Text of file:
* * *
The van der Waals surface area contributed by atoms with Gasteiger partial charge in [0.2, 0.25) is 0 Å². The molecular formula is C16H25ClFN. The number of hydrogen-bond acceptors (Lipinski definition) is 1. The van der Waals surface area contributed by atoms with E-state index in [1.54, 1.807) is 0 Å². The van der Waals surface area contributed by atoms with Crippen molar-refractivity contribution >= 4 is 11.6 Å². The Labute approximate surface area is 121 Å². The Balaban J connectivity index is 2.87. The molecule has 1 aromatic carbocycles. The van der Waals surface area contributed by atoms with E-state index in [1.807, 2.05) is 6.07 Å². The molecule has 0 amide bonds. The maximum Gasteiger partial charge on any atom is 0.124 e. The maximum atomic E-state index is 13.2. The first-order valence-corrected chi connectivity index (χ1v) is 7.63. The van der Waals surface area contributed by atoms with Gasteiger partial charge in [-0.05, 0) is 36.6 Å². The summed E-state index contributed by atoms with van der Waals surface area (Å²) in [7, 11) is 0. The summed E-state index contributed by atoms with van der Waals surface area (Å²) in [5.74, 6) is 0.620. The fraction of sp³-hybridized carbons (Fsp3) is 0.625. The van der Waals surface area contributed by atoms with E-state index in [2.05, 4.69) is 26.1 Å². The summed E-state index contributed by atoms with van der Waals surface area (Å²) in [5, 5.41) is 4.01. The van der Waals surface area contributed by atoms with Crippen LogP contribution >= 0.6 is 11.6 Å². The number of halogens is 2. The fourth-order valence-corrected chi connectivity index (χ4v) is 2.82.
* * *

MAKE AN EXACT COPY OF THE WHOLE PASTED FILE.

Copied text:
The van der Waals surface area contributed by atoms with Gasteiger partial charge in [0.2, 0.25) is 0 Å². The molecular formula is C16H25ClFN. The number of hydrogen-bond acceptors (Lipinski definition) is 1. The van der Waals surface area contributed by atoms with E-state index in [1.54, 1.807) is 0 Å². The van der Waals surface area contributed by atoms with Crippen molar-refractivity contribution >= 4 is 11.6 Å². The Labute approximate surface area is 121 Å². The Balaban J connectivity index is 2.87. The molecule has 1 aromatic carbocycles. The van der Waals surface area contributed by atoms with E-state index in [1.807, 2.05) is 6.07 Å². The molecule has 0 amide bonds. The maximum Gasteiger partial charge on any atom is 0.124 e. The maximum atomic E-state index is 13.2. The first-order valence-corrected chi connectivity index (χ1v) is 7.63. The van der Waals surface area contributed by atoms with Gasteiger partial charge in [-0.05, 0) is 36.6 Å². The summed E-state index contributed by atoms with van der Waals surface area (Å²) in [7, 11) is 0. The summed E-state index contributed by atoms with van der Waals surface area (Å²) in [5.74, 6) is 0.620. The fraction of sp³-hybridized carbons (Fsp3) is 0.625. The van der Waals surface area contributed by atoms with E-state index in [2.05, 4.69) is 26.1 Å². The summed E-state index contributed by atoms with van der Waals surface area (Å²) in [5, 5.41) is 4.01. The van der Waals surface area contributed by atoms with Crippen LogP contribution >= 0.6 is 11.6 Å². The number of halogens is 2. The fourth-order valence-corrected chi connectivity index (χ4v) is 2.82.